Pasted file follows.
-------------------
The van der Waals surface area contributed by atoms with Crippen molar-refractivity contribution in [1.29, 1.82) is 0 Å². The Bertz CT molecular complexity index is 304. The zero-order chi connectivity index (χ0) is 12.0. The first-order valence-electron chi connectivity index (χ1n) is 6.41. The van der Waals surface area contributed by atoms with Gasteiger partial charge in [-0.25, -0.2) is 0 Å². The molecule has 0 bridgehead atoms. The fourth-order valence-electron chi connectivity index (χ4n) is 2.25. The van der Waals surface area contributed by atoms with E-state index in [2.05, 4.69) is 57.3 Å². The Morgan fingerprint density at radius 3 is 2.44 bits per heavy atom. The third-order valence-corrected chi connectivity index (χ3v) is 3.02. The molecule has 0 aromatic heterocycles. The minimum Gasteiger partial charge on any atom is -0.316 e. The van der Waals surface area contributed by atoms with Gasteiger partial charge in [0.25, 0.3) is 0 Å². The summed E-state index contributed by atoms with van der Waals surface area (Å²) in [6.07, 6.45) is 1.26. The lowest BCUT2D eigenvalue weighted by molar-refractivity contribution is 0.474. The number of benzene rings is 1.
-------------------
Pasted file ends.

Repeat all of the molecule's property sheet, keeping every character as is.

The van der Waals surface area contributed by atoms with Crippen molar-refractivity contribution in [1.29, 1.82) is 0 Å². The Bertz CT molecular complexity index is 304. The zero-order chi connectivity index (χ0) is 12.0. The first-order valence-electron chi connectivity index (χ1n) is 6.41. The van der Waals surface area contributed by atoms with Gasteiger partial charge in [-0.25, -0.2) is 0 Å². The molecule has 0 bridgehead atoms. The fourth-order valence-electron chi connectivity index (χ4n) is 2.25. The van der Waals surface area contributed by atoms with E-state index in [2.05, 4.69) is 57.3 Å². The Morgan fingerprint density at radius 3 is 2.44 bits per heavy atom. The third-order valence-corrected chi connectivity index (χ3v) is 3.02. The molecule has 0 aromatic heterocycles. The minimum Gasteiger partial charge on any atom is -0.316 e. The van der Waals surface area contributed by atoms with Gasteiger partial charge in [0.25, 0.3) is 0 Å². The summed E-state index contributed by atoms with van der Waals surface area (Å²) in [6.07, 6.45) is 1.26. The lowest BCUT2D eigenvalue weighted by molar-refractivity contribution is 0.474. The number of benzene rings is 1.